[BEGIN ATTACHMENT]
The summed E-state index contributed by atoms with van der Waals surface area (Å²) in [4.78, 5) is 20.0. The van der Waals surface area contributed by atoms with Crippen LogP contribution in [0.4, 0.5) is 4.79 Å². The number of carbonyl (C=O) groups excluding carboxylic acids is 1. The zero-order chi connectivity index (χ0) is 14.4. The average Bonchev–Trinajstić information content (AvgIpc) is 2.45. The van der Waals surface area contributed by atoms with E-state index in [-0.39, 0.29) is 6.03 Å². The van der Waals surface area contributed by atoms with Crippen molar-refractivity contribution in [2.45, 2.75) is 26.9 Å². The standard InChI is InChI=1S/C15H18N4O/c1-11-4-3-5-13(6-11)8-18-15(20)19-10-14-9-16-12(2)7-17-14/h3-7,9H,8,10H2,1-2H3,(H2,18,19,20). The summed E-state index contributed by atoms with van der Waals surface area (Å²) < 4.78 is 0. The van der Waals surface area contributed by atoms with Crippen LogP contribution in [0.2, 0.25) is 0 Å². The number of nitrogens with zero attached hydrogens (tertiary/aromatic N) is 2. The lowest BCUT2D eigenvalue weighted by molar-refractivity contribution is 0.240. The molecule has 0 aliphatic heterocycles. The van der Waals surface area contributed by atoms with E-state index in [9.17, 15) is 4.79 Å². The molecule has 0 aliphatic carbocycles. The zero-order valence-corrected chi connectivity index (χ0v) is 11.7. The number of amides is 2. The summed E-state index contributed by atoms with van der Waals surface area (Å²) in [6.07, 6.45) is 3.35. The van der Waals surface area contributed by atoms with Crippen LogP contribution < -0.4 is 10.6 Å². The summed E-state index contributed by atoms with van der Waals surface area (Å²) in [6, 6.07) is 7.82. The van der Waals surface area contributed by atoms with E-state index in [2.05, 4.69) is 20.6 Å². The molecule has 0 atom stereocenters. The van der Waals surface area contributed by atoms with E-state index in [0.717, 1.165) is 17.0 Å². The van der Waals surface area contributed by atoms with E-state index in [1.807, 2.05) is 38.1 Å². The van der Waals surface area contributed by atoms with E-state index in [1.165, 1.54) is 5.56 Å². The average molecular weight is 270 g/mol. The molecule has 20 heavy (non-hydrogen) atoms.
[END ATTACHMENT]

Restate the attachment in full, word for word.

The summed E-state index contributed by atoms with van der Waals surface area (Å²) in [4.78, 5) is 20.0. The van der Waals surface area contributed by atoms with Crippen LogP contribution in [0.4, 0.5) is 4.79 Å². The number of carbonyl (C=O) groups excluding carboxylic acids is 1. The zero-order chi connectivity index (χ0) is 14.4. The average Bonchev–Trinajstić information content (AvgIpc) is 2.45. The van der Waals surface area contributed by atoms with E-state index in [-0.39, 0.29) is 6.03 Å². The van der Waals surface area contributed by atoms with Crippen molar-refractivity contribution in [2.45, 2.75) is 26.9 Å². The standard InChI is InChI=1S/C15H18N4O/c1-11-4-3-5-13(6-11)8-18-15(20)19-10-14-9-16-12(2)7-17-14/h3-7,9H,8,10H2,1-2H3,(H2,18,19,20). The summed E-state index contributed by atoms with van der Waals surface area (Å²) < 4.78 is 0. The van der Waals surface area contributed by atoms with Crippen LogP contribution in [0.2, 0.25) is 0 Å². The number of nitrogens with zero attached hydrogens (tertiary/aromatic N) is 2. The lowest BCUT2D eigenvalue weighted by molar-refractivity contribution is 0.240. The molecule has 0 aliphatic heterocycles. The van der Waals surface area contributed by atoms with E-state index in [9.17, 15) is 4.79 Å². The molecule has 0 aliphatic carbocycles. The zero-order valence-corrected chi connectivity index (χ0v) is 11.7. The number of amides is 2. The summed E-state index contributed by atoms with van der Waals surface area (Å²) in [6.07, 6.45) is 3.35. The van der Waals surface area contributed by atoms with Crippen LogP contribution < -0.4 is 10.6 Å². The summed E-state index contributed by atoms with van der Waals surface area (Å²) in [6, 6.07) is 7.82. The van der Waals surface area contributed by atoms with E-state index in [2.05, 4.69) is 20.6 Å². The molecule has 0 atom stereocenters. The van der Waals surface area contributed by atoms with E-state index in [0.717, 1.165) is 17.0 Å². The van der Waals surface area contributed by atoms with E-state index in [1.807, 2.05) is 38.1 Å². The van der Waals surface area contributed by atoms with E-state index in [1.165, 1.54) is 5.56 Å². The average molecular weight is 270 g/mol. The molecule has 20 heavy (non-hydrogen) atoms.